...

sampling_distribution = ProportionSamplingDistribution(
sample_distribution=SampleDistribution(sample, categorical_value="A"))

testing = ProportionTesting(sampling_distribution=sampling_distribution, p_null=0.51)

print('one tail p-value: ' + str(testing.p_value_one_tail))
print('two tail p-value: ' + str(testing.p_value_two_tail))
reject_one_tail, reject_two_tail = testing.will_reject(0.01) # 0.01 is the significance level
print('will reject proportion(A) = 0.51 (one-tail) ? ' + str(reject_one_tail))
print('will reject proportion(A) = 0.51 (two-tail) ? ' + str(reject_two_tail))

### Hypothesis Testing on Mean Comparison (Two Groups)

The sample code below shows how to test whether to reject the hypothesis that the means of two different groups (e.g. two different experiments or populations from which the numerical samples are take) are the same:

grp1_sample = Sample()
...
grp2_sample = Sample()
...

sampling_distribution = MeanDiffSamplingDistribution(grp1_sample_distribution=SampleDistribution(grp1_sample),
grp2_sample_distribution=SampleDistribution(grp2_sample))

testing = MeanDiffTesting(sampling_distribution=sampling_distribution)

print('one tail p-value: ' + str(testing.p_value_one_tail))
print('two tail p-value: ' + str(testing.p_value_two_tail))
reject_one_tail, reject_two_tail = testing.will_reject(0.01) # 0.01 is the significance level
print('will reject hypothesis that two groups have same means (one-tail) ? ' + str(reject_one_tail))
print('will reject hypothesis that two groups have same means (two-tail) ? ' + str(reject_two_tail))

### Hypothesis Testing on Proportion Comparison (Two Groups)

The sample code below shows how to test whether reject the hypothesis that the true proportion of class “A” in two groups (from which the categorical samples are taken) are equal to each other:

grp1_sample = Sample()
...
grp2_sample = Sample()
...

sampling_distribution = ProportionDiffSamplingDistribution(
grp1_sample_distribution=SampleDistribution(grp1_sample, categorical_value="A"),
grp2_sample_distribution=SampleDistribution(grp2_sample, categorical_value="A"))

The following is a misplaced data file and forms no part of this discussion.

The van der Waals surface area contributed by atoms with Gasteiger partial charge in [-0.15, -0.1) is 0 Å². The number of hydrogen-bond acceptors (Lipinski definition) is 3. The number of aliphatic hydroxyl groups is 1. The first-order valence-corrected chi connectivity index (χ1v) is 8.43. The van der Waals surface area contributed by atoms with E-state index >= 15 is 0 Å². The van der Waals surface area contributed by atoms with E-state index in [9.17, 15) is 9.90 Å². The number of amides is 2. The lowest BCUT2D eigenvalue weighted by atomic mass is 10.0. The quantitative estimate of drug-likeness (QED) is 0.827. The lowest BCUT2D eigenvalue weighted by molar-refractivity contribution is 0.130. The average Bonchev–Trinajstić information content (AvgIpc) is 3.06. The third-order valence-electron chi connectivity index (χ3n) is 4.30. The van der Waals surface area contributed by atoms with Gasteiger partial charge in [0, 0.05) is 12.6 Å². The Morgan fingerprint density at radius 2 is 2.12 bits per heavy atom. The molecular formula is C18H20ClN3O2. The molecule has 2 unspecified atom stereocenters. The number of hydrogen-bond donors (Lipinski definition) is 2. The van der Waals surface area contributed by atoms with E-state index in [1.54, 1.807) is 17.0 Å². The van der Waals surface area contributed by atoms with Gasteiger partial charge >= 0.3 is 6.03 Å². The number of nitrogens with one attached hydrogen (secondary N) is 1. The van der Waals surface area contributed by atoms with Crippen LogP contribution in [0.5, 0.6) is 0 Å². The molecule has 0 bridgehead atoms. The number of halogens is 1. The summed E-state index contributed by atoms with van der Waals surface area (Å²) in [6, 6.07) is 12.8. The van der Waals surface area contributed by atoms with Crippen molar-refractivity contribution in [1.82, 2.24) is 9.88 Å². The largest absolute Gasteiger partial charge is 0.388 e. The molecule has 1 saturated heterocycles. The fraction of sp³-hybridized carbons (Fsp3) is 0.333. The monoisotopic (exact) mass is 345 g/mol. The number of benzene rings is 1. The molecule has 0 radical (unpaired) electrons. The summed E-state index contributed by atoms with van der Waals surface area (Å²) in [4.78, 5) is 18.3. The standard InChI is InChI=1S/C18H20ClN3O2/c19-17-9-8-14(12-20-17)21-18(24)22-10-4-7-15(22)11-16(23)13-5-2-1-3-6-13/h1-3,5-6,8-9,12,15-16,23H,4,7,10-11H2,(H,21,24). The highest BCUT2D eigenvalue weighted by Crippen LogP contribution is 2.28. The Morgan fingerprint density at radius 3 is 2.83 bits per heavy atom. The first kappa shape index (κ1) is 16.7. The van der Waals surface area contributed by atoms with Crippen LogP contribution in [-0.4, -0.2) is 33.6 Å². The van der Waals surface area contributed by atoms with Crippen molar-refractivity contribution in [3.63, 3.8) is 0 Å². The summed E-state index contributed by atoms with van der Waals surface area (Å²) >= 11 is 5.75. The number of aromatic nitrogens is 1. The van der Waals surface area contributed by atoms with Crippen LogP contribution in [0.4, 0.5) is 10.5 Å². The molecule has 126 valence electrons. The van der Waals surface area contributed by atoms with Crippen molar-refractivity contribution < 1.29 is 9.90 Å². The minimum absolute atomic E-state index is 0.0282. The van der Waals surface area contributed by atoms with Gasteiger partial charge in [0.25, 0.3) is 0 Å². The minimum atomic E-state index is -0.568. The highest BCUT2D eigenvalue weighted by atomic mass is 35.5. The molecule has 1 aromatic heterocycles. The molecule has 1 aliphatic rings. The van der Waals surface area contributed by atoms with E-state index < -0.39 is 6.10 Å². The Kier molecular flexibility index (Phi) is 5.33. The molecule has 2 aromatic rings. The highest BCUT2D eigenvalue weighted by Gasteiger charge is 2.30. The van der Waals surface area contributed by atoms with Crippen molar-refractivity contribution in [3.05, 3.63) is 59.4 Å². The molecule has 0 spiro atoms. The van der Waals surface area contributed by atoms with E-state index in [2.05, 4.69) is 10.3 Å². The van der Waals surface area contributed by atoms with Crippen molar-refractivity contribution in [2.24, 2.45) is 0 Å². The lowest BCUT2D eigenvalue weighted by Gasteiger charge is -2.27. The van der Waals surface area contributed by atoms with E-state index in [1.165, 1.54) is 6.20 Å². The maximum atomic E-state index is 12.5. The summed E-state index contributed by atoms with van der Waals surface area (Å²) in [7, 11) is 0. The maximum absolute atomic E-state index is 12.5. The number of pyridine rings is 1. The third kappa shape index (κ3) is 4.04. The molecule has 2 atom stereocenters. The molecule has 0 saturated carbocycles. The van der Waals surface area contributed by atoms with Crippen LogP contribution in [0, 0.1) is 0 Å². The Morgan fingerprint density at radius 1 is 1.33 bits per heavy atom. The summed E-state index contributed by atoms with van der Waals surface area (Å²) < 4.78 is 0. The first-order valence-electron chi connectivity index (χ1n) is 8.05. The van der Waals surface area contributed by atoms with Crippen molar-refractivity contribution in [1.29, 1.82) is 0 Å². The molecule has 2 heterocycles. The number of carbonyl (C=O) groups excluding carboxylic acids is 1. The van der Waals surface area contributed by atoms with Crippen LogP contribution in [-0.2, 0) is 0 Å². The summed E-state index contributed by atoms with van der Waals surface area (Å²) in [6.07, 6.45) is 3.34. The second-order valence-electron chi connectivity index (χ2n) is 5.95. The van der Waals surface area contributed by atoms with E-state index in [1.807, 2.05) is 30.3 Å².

self.assertEqual(sampling_distribution.distribution_family, DistributionFamily.normal)

testing = ProportionDiffTesting(sampling_distribution=sampling_distribution)

print('one tail p-value: ' + str(testing.p_value_one_tail))
print('two tail p-value: ' + str(testing.p_value_two_tail))
reject_one_tail, reject_two_tail = testing.will_reject(0.01) # 0.01 is the significance level
print('will reject proportion(A, grp1) = proportion(A, grp2) (one-tail) ? ' + str(reject_one_tail))
print('will reject proportion(A, grp1) = proportion(A, grp2) (two-tail) ? ' + str(reject_two_tail))

### Independence Testing between One Numerical and One Categorical Variable (ANOVA)

The sample code below show how to test whether to reject the hypothesis that a numerical and categorical variable are independent of each other for a population (from which the numerical sample is taken):

sample = Sample()
...

testing = Anova(sample=sample)

print('p-value: ' + str(testing.p_value))
reject = testing.will_reject(0.01)
print('will reject [same mean for all groups] ? ' + str(reject))

### Independence Testing between Two Categorical Variables (Chi-Square Testing):

The sample code below show how to test whether to reject that hypothesis that two categorical variables are independent of each other for a population (from which the categorical sampleis taken):

sample = Sample()

for i in range(1000):
sample.add_category('itemA' if numpy.random.randn() > 0 else 'itemB', 'group1')
sample.add_category('itemA' if numpy.random.randn() > 0 else 'itemB', 'group2')
sample.add_category('itemA' if numpy.random.randn() > 0 else 'itemB', 'group3')

testing = ChiSquare(sample=sample)

print('p-value: ' + str(testing.p_value))
reject = testing.will_reject(0.01)
print('will reject [two categorical variables are independent of each other] ? ' + str(reject))